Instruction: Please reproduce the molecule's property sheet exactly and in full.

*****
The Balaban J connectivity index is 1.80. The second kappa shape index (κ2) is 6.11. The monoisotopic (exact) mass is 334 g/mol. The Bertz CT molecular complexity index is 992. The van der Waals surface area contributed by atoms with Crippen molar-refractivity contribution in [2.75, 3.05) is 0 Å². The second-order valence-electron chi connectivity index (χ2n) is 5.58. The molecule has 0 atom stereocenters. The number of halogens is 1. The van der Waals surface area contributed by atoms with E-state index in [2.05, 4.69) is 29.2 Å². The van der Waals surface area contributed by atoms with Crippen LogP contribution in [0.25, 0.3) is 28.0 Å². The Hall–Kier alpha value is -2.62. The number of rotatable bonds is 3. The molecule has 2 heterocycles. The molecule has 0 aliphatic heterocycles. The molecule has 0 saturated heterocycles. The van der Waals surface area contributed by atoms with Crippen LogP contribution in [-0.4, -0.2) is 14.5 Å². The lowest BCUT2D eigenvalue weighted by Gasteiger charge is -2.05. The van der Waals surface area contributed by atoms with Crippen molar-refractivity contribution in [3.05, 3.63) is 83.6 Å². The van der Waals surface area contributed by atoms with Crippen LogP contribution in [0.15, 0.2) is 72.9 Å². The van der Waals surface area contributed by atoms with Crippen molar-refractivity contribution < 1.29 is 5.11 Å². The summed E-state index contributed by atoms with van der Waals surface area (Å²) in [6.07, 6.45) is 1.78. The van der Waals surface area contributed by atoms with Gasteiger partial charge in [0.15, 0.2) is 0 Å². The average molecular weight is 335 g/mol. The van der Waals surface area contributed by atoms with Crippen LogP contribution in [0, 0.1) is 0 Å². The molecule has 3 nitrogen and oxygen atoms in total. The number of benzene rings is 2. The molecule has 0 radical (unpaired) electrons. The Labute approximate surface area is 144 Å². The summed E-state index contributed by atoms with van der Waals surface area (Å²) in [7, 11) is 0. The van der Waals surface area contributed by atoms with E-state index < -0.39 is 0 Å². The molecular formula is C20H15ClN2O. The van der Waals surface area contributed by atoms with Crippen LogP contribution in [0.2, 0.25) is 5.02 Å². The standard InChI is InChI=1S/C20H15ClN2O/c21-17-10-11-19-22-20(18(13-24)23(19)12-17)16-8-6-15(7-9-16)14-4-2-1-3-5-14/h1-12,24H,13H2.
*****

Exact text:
The Balaban J connectivity index is 1.80. The second kappa shape index (κ2) is 6.11. The monoisotopic (exact) mass is 334 g/mol. The Bertz CT molecular complexity index is 992. The van der Waals surface area contributed by atoms with Crippen molar-refractivity contribution in [2.75, 3.05) is 0 Å². The second-order valence-electron chi connectivity index (χ2n) is 5.58. The molecule has 0 atom stereocenters. The number of halogens is 1. The van der Waals surface area contributed by atoms with E-state index in [2.05, 4.69) is 29.2 Å². The van der Waals surface area contributed by atoms with Crippen LogP contribution in [0.25, 0.3) is 28.0 Å². The Hall–Kier alpha value is -2.62. The number of rotatable bonds is 3. The molecule has 2 heterocycles. The molecule has 0 aliphatic heterocycles. The molecule has 0 saturated heterocycles. The van der Waals surface area contributed by atoms with Crippen LogP contribution in [-0.4, -0.2) is 14.5 Å². The lowest BCUT2D eigenvalue weighted by Gasteiger charge is -2.05. The van der Waals surface area contributed by atoms with Crippen molar-refractivity contribution in [3.05, 3.63) is 83.6 Å². The van der Waals surface area contributed by atoms with Crippen LogP contribution in [0.15, 0.2) is 72.9 Å². The van der Waals surface area contributed by atoms with Crippen molar-refractivity contribution < 1.29 is 5.11 Å². The summed E-state index contributed by atoms with van der Waals surface area (Å²) in [6.07, 6.45) is 1.78. The van der Waals surface area contributed by atoms with Gasteiger partial charge in [0.15, 0.2) is 0 Å². The average molecular weight is 335 g/mol. The van der Waals surface area contributed by atoms with Crippen LogP contribution in [0, 0.1) is 0 Å². The molecule has 3 nitrogen and oxygen atoms in total. The number of benzene rings is 2. The molecule has 0 radical (unpaired) electrons. The Labute approximate surface area is 144 Å². The summed E-state index contributed by atoms with van der Waals surface area (Å²) in [7, 11) is 0. The van der Waals surface area contributed by atoms with E-state index < -0.39 is 0 Å². The molecular formula is C20H15ClN2O. The van der Waals surface area contributed by atoms with Crippen LogP contribution in [0.2, 0.25) is 5.02 Å². The standard InChI is InChI=1S/C20H15ClN2O/c21-17-10-11-19-22-20(18(13-24)23(19)12-17)16-8-6-15(7-9-16)14-4-2-1-3-5-14/h1-12,24H,13H2.